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Minutemen travel to Delaware, take on Blue Hens

For the Massachusetts football team, its Week 1 loss to Kansas State provided them with something other than a defeat: it prepared the No. 12 Minutemen for what awaits them this weekend in Delaware.

The University of Delaware Stadium has become known as one of the tougher places to play in the Colonial Athletic Association, and the numbers speak for themselves. The Blue Hen’s 12-3 record against UMass (3-1, 1-0 CAA) at home shows how tough a place it can be, but it’s a welcome challenge to UMass coach Kevin Morris.

“It’s a hostile environment, but we like that, we love great places to play,” Morris said before the team’s practice on Tuesday. “The K-State game, as we’ve talked about with 55,000 screaming, was great, and now we’ll go to Delaware, and there will be 22,000 screaming and we like that, I think our kids feed off that.”

Even senior Jeromy Miles, who has never played at UD Stadium, knows about its reputation, and is looking forward to its sold out crowd.

“We went into a hostile environment at Kansas State, a bigger crowd. So for us, it was a nice experience,” Miles said of playing at Kansas State. “Now we have to come and go to Delaware, I heard it’s sold out all ready. It just gets us more in the mood, [and] gets us ready to play, and we just look forward to it.”

But while Delaware (3-2, 1-2 CAA) may dominate the series at UD Stadium – and even the whole series for that fact, the Blue Hens lead the all-time series, 23-6 – UMass took the last contest there and did so in historical fashion. Back on Nov. 5, 2005, the Minutemen took the contest, 35-7, in Newark, the largest margin of victory for any visitor in the stadium’s history.

UMass has taken the last two games in the series with its win in 2005, and a 17-7 victory last year in Amherst.

While the Minutemen come into Saturday’s contest well rested after their bye week, the Blue Hens are coming off a 27-17 victory at Maine. The win was the first conference victory for Delaware in three tries, as they fell to No. 8 William & Mary and nearly knocked No. 1 Richmond from the top of the polls in Week 2 at UD Stadium.

“They took the number one team in the nation to one point, and they had a field goal to win, a chip shot, and got it blocked. Otherwise they would have beat the No. 1 team in the nation, and the defending national champions,” Morris said.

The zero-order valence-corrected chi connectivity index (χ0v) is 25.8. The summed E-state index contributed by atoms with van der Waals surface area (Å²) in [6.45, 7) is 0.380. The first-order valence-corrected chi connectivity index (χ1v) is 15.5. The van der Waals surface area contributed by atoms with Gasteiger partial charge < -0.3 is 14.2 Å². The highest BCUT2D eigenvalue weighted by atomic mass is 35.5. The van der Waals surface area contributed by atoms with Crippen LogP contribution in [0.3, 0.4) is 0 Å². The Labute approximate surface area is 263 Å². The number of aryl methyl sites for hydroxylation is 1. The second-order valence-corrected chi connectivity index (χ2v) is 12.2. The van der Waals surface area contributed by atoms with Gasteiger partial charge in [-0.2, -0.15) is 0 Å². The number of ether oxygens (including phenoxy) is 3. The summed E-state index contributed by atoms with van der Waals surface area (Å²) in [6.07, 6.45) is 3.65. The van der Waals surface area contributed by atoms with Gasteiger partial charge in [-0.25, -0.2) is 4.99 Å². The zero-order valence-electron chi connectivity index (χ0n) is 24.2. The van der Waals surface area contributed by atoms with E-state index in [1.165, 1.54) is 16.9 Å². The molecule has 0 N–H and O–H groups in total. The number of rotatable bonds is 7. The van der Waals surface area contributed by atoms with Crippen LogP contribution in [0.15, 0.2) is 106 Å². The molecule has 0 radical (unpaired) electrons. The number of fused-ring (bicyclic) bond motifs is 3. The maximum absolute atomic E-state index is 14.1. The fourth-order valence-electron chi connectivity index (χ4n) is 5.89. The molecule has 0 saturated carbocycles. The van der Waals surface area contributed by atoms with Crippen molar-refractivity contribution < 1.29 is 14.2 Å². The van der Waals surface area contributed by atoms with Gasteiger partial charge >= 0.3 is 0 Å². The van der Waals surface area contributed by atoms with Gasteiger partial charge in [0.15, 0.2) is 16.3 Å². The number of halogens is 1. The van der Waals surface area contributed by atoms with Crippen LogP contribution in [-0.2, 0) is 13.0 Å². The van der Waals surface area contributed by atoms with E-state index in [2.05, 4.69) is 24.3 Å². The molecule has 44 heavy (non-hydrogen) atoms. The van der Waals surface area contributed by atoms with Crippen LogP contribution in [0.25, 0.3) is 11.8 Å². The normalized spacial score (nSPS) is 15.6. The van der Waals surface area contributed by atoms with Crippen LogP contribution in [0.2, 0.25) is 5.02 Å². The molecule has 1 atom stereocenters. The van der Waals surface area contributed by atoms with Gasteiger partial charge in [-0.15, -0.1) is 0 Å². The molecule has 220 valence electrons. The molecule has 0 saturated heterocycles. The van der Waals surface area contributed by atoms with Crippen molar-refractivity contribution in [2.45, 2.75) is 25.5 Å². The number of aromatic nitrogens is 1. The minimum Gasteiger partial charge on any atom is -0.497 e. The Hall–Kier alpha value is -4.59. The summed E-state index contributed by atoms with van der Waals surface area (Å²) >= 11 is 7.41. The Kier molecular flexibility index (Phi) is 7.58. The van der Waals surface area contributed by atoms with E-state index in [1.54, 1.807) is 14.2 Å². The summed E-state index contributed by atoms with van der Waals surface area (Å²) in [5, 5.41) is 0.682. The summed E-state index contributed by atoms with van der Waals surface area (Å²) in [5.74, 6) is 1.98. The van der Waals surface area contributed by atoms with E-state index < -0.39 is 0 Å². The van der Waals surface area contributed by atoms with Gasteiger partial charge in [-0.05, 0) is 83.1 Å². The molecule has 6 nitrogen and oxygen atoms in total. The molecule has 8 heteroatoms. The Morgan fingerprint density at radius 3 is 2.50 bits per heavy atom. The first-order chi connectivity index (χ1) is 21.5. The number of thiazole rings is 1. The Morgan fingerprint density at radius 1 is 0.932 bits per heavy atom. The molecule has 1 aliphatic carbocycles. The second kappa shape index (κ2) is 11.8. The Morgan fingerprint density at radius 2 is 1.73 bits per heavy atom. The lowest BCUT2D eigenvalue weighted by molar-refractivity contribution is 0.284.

Delaware’s passing attack (253 yards per game) is tops in the CAA through the first five weeks of the season and will be a test for a UMass secondary that has only had a few challenges to this point in the season.

“They’ll go no backs, they’ll go play action out of one back so they’ll spread it around and try to get you in different match ups in the open space, and their quarterback can do it too, and he can run the ball also,” Morris said of the Blue Hen’s passing game.

The Minutemen’s secondary ranks third in the conference against the pass, giving up just 161 yards per game, but will be without safety Shane Viveiros after his suspension last Friday. Redshirt freshman Kumar Davis, who has seen his share of time this season, is expected to see more time with the absence of Viveiros.

“He’s played a number of reps already, [and] he’s gotten a lot of time. He hasn’t gotten the Rookie of the Week recognition, but that doesn’t mean he hasn’t been playing and playing well,” Morris said of Davis. “He has already been in the mix a bunch in primetime situations.”

Even more importantly for UMass, it must prove that it can win on the road. The Minutemen’s only road contest of the year was their Week 1 loss to Kansas State, and after a three-game home stand, they will play three of their next four on the road, including games at Richmond and Maine.

“Our last game on the road we lost, so we got to prove that we can go on the road and prove that we can win games, just like we’ve been winning them at home,” Miles said.

Jeffrey R. Larnard can be reached at jlarnard@dailycollegian.com.

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